Astronomical Unit

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An Astronomical Unit (AU) is the approximate average (or mean) distance from the Earth to the Sun used to provide relative distances within the solar system.

1 AU = 149,597,870.691 kilometers, or approximately 93 million miles.

To the extent that Earth's orbit can be approximated as a circle, 1 AU can be considered to be the radius of Earth's orbit. Since Earth's orbit is actually an ellipse rather than a circle, an AU is formally defined as the radius of an unperturbed circular orbit a body without mass would revolve about the sun in 2(π)/k days, which is 365.2568983.... days.[1] Since an AU is based on the radius of a circular orbit and the orbit of the Earth is actually elliptical,[2] one AU is really somewhat less than the average distance between the Earth and the Sun (which is approximately 150 million km or 93 million miles).[3]

The AU is a convenient measurement unit for describing the distance between the Sun and objects that orbit it, such as planets, dwarf planets, comets, and asteroids. For objects outside the solar system, it is more convenient to use light years or parsecs. (A light year is 64,241 AU, and a parsec is 206,260 AU.)


Tycho Brahe, working without the aid of a telescope and using the work of Aristarchus of Samos,[4] estimated the distance between the Sun and the Earth at 8 million kilometers (5 million miles), far less than the true value of AU. Aristarchus, possibly the first to propose the Earth orbited the Sun, had presumed the Sun was much closer to Earth than it really was.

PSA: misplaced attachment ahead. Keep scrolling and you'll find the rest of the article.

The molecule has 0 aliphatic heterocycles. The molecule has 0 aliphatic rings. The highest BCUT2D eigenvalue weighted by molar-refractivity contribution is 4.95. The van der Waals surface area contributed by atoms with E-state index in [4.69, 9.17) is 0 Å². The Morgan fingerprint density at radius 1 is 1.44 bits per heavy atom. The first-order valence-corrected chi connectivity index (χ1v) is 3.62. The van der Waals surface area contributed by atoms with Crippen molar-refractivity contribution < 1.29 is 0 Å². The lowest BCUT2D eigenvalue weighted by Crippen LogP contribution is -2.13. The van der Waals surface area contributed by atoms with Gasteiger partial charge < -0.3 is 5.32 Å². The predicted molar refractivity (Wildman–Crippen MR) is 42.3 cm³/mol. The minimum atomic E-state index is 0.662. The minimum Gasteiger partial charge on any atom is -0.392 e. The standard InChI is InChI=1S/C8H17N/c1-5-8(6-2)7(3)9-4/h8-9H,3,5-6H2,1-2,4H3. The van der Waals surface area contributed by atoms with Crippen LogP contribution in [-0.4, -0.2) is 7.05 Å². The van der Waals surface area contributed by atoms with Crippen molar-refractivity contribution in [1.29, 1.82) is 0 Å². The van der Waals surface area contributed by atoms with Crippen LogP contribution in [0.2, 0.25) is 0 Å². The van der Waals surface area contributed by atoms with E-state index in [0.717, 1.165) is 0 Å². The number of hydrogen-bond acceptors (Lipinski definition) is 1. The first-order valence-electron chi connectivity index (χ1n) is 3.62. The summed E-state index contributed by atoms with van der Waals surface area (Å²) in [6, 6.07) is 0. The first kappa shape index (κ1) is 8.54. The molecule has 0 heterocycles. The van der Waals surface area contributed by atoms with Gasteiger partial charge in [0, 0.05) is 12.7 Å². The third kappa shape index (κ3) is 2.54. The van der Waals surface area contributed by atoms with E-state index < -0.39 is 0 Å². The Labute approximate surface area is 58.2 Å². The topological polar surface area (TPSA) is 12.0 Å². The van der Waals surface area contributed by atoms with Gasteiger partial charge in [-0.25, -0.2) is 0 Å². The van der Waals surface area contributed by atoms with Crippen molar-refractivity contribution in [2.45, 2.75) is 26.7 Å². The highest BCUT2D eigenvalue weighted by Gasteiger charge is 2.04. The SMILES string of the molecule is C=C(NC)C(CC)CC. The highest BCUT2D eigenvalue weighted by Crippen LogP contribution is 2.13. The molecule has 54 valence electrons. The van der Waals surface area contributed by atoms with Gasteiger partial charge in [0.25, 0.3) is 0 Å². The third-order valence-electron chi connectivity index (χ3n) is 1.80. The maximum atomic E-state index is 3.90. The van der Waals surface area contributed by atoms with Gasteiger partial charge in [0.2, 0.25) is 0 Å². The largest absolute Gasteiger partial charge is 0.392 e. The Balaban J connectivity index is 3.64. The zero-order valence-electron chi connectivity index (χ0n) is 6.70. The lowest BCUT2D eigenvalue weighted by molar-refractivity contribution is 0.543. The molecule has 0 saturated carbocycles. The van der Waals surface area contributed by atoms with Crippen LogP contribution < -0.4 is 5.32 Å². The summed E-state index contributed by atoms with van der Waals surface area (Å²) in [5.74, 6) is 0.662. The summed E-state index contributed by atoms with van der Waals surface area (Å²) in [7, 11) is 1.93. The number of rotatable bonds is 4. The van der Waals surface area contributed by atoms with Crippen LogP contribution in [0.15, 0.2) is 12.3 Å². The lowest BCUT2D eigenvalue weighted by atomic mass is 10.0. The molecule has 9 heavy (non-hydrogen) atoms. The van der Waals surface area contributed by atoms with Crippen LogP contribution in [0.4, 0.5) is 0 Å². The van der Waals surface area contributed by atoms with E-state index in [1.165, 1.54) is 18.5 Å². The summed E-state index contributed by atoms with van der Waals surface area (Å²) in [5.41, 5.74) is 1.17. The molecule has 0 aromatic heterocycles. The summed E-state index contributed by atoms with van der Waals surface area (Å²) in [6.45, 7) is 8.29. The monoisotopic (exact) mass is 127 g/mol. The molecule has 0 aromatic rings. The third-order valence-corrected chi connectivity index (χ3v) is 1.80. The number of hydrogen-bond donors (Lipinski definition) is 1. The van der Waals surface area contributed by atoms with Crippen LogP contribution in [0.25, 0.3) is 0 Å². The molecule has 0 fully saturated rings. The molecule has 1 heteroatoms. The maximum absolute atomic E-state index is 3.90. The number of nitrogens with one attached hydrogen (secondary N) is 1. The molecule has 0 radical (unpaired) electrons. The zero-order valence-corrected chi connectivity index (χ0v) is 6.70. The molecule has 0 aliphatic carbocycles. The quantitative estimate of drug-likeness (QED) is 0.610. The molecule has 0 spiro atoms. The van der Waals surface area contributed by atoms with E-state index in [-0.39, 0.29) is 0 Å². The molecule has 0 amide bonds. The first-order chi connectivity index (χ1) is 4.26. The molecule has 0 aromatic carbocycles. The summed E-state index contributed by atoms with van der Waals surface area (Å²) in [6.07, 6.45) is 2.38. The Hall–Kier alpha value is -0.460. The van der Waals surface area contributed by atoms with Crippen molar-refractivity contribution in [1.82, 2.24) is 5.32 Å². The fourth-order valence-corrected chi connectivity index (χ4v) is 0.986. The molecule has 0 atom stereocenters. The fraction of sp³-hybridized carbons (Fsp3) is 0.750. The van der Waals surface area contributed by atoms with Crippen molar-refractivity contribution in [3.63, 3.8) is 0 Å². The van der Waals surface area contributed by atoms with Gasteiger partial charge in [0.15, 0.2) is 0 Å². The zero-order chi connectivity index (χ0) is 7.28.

Galileo and other astronomers, using telescopes, observed that Venus appeared as a round disk. When Earth and Venus were closest, Venus is almost one minute of arc (1/60 degree) in diameter. Using the assumption that Venus is about the same size as Earth, and using Kepler's laws of planetary motion, estimates of the distance between Earth and Venus were proposed. From these estimates the distance from Earth to the Sun were calculated. That led to a much better estimate of about 15,000 Earth radii which is considerably greater than the estimate by Aristarchus but still short of the mark.[5]

Later, Johannes Kepler (1571- 1630) estimated the AU at 24 million kilometers (15 million miles). Vendelinus, sometime around 1630 used a telescope and Aristarchus' method to calculate a much more accurate value for the ratio of the Earth-Sun distance and the Earth-Moon distance. Vendelinus derived a ratio of about 229 (based on an angle of 89.75° ). In 1672, Giovanni Cassini came much closer to the real value of AU by employing observations of Mars. Cassini, observed Mars from Paris while a colleague, Jean Richer, observed Mars at the same time from French Guiana in South America, From these two comparisons, Cassini determined the parallax of Mars and was able to calculate first the distance from Earth to Mars, and then the distance from Earth to the Sun at 140 million kilometers (87 million miles). This value is lower, but very close to the modern day number.[6][7]


  1. where π (pi) equals 3.14159265358979323846 . . . and k is defined as the Gaussian constant exactly equal to 0.01720209895.
  2. an asymmetrical oval
  3. Astronomical Unit Near Earth Object Programme, NASA
  4. May Earth be Revolving around the Sun? Polar wind geotail, NASA
  5. Kepler's Three Laws of Planetary Motion Polar wind geotail, NASA
  6. The Scale of the Solar SystemPolar wind geotail, NASA
  7. The Distance to the SunDavid Sellers